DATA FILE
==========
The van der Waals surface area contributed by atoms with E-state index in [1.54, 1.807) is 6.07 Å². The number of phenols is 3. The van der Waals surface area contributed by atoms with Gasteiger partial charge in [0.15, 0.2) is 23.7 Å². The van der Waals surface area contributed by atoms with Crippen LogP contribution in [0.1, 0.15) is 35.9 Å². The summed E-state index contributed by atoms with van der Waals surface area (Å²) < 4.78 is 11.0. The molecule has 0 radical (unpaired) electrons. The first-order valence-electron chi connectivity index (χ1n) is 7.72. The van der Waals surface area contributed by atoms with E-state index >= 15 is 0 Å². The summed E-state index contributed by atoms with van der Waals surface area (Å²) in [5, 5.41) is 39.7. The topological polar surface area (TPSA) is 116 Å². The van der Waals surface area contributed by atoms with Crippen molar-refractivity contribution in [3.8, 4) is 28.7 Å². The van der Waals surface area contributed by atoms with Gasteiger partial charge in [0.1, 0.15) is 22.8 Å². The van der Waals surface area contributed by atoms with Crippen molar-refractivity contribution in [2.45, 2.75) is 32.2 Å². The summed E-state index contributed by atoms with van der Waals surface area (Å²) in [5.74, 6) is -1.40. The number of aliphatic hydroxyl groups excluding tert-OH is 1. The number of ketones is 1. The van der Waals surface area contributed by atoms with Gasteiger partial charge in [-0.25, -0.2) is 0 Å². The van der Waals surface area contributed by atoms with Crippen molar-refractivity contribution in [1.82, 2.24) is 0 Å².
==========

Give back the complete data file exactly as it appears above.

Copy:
The van der Waals surface area contributed by atoms with E-state index in [1.54, 1.807) is 6.07 Å². The number of phenols is 3. The van der Waals surface area contributed by atoms with Gasteiger partial charge in [0.15, 0.2) is 23.7 Å². The van der Waals surface area contributed by atoms with Crippen LogP contribution in [0.1, 0.15) is 35.9 Å². The summed E-state index contributed by atoms with van der Waals surface area (Å²) < 4.78 is 11.0. The molecule has 0 radical (unpaired) electrons. The first-order valence-electron chi connectivity index (χ1n) is 7.72. The van der Waals surface area contributed by atoms with E-state index >= 15 is 0 Å². The summed E-state index contributed by atoms with van der Waals surface area (Å²) in [5, 5.41) is 39.7. The topological polar surface area (TPSA) is 116 Å². The van der Waals surface area contributed by atoms with Crippen molar-refractivity contribution in [3.8, 4) is 28.7 Å². The van der Waals surface area contributed by atoms with Gasteiger partial charge in [0.1, 0.15) is 22.8 Å². The van der Waals surface area contributed by atoms with Crippen molar-refractivity contribution in [2.45, 2.75) is 32.2 Å². The summed E-state index contributed by atoms with van der Waals surface area (Å²) in [5.74, 6) is -1.40. The number of aliphatic hydroxyl groups excluding tert-OH is 1. The number of ketones is 1. The van der Waals surface area contributed by atoms with Gasteiger partial charge in [-0.25, -0.2) is 0 Å². The van der Waals surface area contributed by atoms with Crippen molar-refractivity contribution in [1.82, 2.24) is 0 Å².